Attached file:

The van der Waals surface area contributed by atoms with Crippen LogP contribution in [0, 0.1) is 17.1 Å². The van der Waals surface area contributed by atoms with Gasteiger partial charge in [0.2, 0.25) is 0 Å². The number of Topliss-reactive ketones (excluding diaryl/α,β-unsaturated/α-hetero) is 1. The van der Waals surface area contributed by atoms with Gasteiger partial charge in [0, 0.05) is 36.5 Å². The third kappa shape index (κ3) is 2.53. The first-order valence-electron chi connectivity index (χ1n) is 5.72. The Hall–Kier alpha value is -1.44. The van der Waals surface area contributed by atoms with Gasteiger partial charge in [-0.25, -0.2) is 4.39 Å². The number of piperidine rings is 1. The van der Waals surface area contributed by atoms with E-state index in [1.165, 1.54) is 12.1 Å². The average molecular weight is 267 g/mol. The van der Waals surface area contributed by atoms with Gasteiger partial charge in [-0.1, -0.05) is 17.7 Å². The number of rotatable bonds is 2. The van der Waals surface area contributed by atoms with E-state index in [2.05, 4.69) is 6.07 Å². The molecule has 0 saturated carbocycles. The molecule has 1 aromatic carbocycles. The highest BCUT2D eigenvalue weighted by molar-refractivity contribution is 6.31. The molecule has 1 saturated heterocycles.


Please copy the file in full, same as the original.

The van der Waals surface area contributed by atoms with Crippen LogP contribution in [0, 0.1) is 17.1 Å². The van der Waals surface area contributed by atoms with Gasteiger partial charge in [0.2, 0.25) is 0 Å². The number of Topliss-reactive ketones (excluding diaryl/α,β-unsaturated/α-hetero) is 1. The van der Waals surface area contributed by atoms with Gasteiger partial charge in [0, 0.05) is 36.5 Å². The third kappa shape index (κ3) is 2.53. The first-order valence-electron chi connectivity index (χ1n) is 5.72. The Hall–Kier alpha value is -1.44. The van der Waals surface area contributed by atoms with Gasteiger partial charge in [-0.25, -0.2) is 4.39 Å². The number of piperidine rings is 1. The van der Waals surface area contributed by atoms with E-state index in [1.165, 1.54) is 12.1 Å². The average molecular weight is 267 g/mol. The van der Waals surface area contributed by atoms with Gasteiger partial charge in [-0.1, -0.05) is 17.7 Å². The number of rotatable bonds is 2. The van der Waals surface area contributed by atoms with E-state index in [2.05, 4.69) is 6.07 Å². The molecule has 0 saturated carbocycles. The molecule has 1 aromatic carbocycles. The highest BCUT2D eigenvalue weighted by molar-refractivity contribution is 6.31. The molecule has 1 saturated heterocycles.